# Linearity

## Table of contents

## Handling linearity

Most programming languages treat all values the same way, but FreeST is very different from them. FreeST has a `linear system`

which differentiates **linear** from **unrestricted** values and types. An unrestricted value is one that may be used **0 or more times** during the program’s execution(it’s what most programming languages have). A linear value or type is one that must be used **exactly once** during the program’s execution. If linear constraints are violated, the program will **not type check**, and therefore, will **not run**.

All constants are by default unrestricted values, so the following code is valid:

```
f : Int -> Int
f x = x + 1
main : ()
main =
let i = 5 in
f i ; -- both g and i are used once
f i ; -- both f and i are used twice
let j = 2 in
-- j is never used
()
```

Functions are the first construct programmers face that can also be linear. A **linear function** is simply a function that has to be used exactly once (following the linear constraint). Let us write a linear function `linIncrement`

that increments an integer by 1:

```
linIncrement : Int 1-> Int
linIncrement x = x + 1
```

If this function is part of your code, then you are obliged by linearity to use it. The following would not run:

```
linIncrement : Int 1-> Int
linIncrement x = x + 1
main : Int
main = 1
```

Fixing the above code is simple, just make sure you use `linIncrement`

exactly once, for example:

```
linIncrement : Int 1-> Int
linIncrement x = x + 1
main : Int
main = linIncrement 1
```

## Treading carefully with linear functions

Linear functions seem simple, however there is more to it than meets the eye. The type `Int 1-> Int`

describes a linear function that takes an integer and returns an integer, but what about type `Int 1-> Int -> Int`

? This type also describes a linear function, but with a twist: only the first part is linear (instead of the whole as before). If you partially apply a function of this type with a single integer, it will become an unrestricted function.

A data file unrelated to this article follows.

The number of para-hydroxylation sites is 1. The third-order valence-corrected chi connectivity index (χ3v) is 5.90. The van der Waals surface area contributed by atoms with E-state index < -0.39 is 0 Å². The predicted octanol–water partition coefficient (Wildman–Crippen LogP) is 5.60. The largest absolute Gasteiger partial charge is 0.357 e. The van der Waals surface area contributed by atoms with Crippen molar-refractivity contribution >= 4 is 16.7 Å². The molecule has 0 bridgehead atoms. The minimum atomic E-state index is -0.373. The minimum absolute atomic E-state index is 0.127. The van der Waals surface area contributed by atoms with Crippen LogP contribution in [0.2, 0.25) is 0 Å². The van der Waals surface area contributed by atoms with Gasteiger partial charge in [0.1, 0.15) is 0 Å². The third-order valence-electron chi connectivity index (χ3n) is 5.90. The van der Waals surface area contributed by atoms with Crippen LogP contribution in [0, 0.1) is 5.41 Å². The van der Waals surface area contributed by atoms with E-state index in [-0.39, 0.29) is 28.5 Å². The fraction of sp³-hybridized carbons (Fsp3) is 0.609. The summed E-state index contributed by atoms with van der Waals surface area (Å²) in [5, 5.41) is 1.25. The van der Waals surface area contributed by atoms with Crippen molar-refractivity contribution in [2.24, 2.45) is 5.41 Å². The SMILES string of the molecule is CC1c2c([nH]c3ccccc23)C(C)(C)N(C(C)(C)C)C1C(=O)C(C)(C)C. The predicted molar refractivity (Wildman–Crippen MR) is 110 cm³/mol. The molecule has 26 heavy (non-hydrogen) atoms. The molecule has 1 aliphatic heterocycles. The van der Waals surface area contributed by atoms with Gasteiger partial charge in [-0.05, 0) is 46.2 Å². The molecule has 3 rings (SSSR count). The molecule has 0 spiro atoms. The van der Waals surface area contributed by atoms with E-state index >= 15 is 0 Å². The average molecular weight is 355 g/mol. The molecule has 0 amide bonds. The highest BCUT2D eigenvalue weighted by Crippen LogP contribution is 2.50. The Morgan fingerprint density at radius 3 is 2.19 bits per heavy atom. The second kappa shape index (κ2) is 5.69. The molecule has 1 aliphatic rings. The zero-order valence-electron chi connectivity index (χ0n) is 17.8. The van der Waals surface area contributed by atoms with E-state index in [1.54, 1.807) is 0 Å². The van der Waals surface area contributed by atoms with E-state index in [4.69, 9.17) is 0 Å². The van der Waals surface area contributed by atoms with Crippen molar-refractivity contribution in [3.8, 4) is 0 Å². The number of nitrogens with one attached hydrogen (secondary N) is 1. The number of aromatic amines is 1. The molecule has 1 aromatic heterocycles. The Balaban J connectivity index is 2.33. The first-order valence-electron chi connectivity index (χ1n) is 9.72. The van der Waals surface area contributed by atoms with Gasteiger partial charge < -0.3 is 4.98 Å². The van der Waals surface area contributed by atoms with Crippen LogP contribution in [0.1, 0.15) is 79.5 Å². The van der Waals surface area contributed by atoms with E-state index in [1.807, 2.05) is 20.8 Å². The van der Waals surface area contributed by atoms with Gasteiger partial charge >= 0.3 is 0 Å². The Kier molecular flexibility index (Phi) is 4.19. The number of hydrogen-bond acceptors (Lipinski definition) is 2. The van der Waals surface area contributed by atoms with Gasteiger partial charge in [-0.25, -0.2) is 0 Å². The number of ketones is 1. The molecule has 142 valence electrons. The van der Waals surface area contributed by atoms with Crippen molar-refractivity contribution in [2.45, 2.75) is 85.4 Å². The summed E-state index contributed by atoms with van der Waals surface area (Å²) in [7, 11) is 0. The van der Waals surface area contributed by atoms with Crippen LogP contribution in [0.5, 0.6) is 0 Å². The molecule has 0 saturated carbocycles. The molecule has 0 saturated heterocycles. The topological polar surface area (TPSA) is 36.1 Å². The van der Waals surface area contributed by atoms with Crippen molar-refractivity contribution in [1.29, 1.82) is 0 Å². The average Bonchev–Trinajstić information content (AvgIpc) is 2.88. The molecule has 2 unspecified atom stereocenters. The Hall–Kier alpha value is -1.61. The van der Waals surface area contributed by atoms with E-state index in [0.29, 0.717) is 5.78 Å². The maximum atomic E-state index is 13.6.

```
f : Int 1-> Int -> Int
f x y = x + y
main : Int
main =
let f' = f 1 in
f' 3 + f' 1 + f' 2
```

In the above case, after partially applying `f`

we get an unrestricted function `f'`

which we then use multiple times. A truly linear version of function `f`

would need to have type `Int 1-> Int 1-> Int`

.

Let us now analyse a similar in form, but quite different in behaviour, type `Int -> Int 1-> Int`

. This is more tricky than what we’ve seen until now. Let’s analyze it step by step, look at it as `Int -> (Int 1-> Int)`

. Now it’s clearer that it represents an **unrestricted** function that takes an integer and returns another **linear** function that takes an integer and returns an integer.

```
g : Int -> Int 1-> Int
g x y = x + y
main : Int
main =
let g1 = g 1 in
let g2 = g 2 in
g1 3 + g2 4
```

This time, function `g`

is used multiple times to create linear functions `g1`

and `g2`

, each of which is then used exactly once.

Functions `f`

and `g`

are fundamental to understand how functions deal with linearity and how us programmers should both write and use them. From here on out, there are many possible cases that combine both cases of `f`

and `g`

, but by breaking it down type by type as we did for `g`

, we can quickly understand any combination of linear and unrestricted functions.